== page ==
Nature 561, 295-296 (2018), doi: 10.1038/d41586-018-06678-6
“Women are inadequately represented as peer reviewers, journal editors and last authors of studies, according to an analysis of manuscript submissions to an influential biomedical journal.
The study looked at all submissions made to the open-access title eLife from its launch in 2012 to 2017 — nearly 24,000 in total. It found that women worldwide, and researchers outside North America and Europe, were less likely to be peer reviewers, editors and last authors. The paper — which hasn’t itself yet been peer-reviewed — was posted on the preprint server bioRxiv1 on 29 August.”
“About 7,000 of the submitted studies went through the full submission process (at eLife, authors make a ‘pre-submission query’ before being invited by the journal to send a full paper — a relatively uncommon practice among journals). In all, the analysis covered the activity of about 7,000 referees, 890 reviewing editors and 57 senior editors.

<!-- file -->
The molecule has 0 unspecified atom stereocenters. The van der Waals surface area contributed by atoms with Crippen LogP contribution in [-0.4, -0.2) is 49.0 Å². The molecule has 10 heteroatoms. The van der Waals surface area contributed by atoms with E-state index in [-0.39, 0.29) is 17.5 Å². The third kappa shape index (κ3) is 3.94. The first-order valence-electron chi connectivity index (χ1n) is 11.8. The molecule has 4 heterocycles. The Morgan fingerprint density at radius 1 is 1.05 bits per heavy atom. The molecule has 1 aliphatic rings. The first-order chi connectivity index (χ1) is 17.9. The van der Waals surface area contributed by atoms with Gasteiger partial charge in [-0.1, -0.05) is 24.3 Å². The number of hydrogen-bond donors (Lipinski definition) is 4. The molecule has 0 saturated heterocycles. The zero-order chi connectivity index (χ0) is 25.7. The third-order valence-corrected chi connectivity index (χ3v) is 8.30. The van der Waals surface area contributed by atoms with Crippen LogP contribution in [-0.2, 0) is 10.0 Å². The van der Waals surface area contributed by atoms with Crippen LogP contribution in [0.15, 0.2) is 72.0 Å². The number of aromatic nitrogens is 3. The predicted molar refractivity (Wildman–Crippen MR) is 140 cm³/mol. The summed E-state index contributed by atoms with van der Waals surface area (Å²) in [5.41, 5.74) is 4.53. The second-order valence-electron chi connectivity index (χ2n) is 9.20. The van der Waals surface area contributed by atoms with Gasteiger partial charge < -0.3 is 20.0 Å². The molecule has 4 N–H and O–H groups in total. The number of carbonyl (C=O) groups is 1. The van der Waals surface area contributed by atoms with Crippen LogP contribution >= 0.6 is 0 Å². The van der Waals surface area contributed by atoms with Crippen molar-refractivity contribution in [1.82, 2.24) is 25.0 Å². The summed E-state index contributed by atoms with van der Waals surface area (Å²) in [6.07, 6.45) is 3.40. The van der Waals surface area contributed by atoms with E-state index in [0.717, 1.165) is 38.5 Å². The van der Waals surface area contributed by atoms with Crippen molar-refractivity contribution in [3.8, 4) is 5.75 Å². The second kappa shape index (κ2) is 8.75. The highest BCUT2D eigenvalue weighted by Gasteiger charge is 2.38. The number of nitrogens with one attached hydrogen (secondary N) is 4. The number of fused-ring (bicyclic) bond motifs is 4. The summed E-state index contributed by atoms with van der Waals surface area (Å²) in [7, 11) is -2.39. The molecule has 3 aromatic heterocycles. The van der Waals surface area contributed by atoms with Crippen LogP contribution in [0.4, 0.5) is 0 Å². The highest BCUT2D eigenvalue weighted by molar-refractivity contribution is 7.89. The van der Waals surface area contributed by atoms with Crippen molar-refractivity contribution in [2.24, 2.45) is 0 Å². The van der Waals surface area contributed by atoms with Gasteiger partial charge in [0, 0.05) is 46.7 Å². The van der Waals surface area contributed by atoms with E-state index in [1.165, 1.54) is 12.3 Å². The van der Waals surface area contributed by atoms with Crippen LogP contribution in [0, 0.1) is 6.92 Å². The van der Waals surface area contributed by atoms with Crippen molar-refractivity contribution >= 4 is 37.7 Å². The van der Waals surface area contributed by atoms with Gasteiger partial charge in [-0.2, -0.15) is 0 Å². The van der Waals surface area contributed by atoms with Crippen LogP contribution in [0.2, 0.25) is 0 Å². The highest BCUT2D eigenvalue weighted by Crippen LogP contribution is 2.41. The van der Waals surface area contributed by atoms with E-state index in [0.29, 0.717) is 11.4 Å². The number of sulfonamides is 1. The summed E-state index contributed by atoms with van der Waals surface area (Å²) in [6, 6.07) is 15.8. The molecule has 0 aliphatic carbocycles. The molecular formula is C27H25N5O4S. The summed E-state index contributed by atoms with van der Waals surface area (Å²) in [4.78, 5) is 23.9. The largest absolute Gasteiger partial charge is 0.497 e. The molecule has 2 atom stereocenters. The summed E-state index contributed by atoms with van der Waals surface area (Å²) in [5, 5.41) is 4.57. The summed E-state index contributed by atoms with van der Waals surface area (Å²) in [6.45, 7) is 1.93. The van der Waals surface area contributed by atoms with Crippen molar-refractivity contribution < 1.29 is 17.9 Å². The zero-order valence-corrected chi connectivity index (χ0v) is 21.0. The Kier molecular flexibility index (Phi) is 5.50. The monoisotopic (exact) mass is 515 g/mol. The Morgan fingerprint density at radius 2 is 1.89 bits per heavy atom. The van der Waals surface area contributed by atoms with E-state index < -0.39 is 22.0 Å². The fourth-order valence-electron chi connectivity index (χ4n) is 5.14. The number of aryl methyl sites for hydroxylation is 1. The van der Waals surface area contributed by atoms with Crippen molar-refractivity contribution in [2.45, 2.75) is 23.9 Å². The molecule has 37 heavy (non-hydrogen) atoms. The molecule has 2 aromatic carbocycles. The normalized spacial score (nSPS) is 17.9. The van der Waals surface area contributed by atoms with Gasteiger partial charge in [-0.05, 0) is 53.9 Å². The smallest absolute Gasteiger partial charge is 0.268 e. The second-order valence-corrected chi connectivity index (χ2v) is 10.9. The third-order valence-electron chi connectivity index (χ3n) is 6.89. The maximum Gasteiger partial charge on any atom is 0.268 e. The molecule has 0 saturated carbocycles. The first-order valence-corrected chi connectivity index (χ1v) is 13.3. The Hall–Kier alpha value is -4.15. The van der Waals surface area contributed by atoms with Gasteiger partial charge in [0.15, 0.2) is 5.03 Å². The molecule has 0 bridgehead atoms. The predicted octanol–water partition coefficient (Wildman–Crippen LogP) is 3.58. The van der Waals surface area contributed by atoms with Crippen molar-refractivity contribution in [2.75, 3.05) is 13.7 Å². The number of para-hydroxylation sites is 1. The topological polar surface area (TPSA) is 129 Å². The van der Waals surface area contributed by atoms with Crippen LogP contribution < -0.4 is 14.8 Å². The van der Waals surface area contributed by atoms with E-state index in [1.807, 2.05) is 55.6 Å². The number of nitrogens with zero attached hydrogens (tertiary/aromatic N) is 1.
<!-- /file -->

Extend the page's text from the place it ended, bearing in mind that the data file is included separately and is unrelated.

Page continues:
The researchers found that women make up only around 20% of peer reviewers, and around one in four reviewing editors (see ‘Peer-review patterns’). Most reviewing editors and reviewers were in the United States — 62% and 56%, respectively — followed by the United Kingdom and Germany in second and third place. Less than 2% of peer reviewers were in developing nations — all in China, India or South Africa……………….”
Peer review fails equity test Analysis of submissions to eLife reveals a gender gap in whom journals invite to do reviews,
by Dalmeet Singh Chawla
BY DALMEET SINGH CHAWLA
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